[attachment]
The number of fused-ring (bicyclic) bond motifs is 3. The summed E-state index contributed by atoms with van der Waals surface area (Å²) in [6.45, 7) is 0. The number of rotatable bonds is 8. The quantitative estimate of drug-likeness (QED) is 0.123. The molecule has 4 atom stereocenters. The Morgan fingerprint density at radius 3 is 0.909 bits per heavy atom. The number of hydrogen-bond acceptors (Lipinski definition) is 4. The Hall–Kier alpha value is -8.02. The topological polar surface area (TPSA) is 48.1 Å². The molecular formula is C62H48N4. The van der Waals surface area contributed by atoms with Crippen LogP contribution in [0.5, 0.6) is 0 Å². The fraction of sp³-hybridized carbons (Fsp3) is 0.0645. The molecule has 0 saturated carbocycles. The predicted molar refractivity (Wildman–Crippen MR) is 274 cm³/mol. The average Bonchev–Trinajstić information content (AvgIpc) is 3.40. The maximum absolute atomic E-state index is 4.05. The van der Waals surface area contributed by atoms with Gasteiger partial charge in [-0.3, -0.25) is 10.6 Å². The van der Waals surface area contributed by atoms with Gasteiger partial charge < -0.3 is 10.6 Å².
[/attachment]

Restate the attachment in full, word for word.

The number of fused-ring (bicyclic) bond motifs is 3. The summed E-state index contributed by atoms with van der Waals surface area (Å²) in [6.45, 7) is 0. The number of rotatable bonds is 8. The quantitative estimate of drug-likeness (QED) is 0.123. The molecule has 4 atom stereocenters. The Morgan fingerprint density at radius 3 is 0.909 bits per heavy atom. The number of hydrogen-bond acceptors (Lipinski definition) is 4. The Hall–Kier alpha value is -8.02. The topological polar surface area (TPSA) is 48.1 Å². The molecular formula is C62H48N4. The van der Waals surface area contributed by atoms with Crippen LogP contribution in [0.5, 0.6) is 0 Å². The fraction of sp³-hybridized carbons (Fsp3) is 0.0645. The molecule has 0 saturated carbocycles. The predicted molar refractivity (Wildman–Crippen MR) is 274 cm³/mol. The average Bonchev–Trinajstić information content (AvgIpc) is 3.40. The maximum absolute atomic E-state index is 4.05. The van der Waals surface area contributed by atoms with Gasteiger partial charge in [-0.3, -0.25) is 10.6 Å². The van der Waals surface area contributed by atoms with Gasteiger partial charge < -0.3 is 10.6 Å².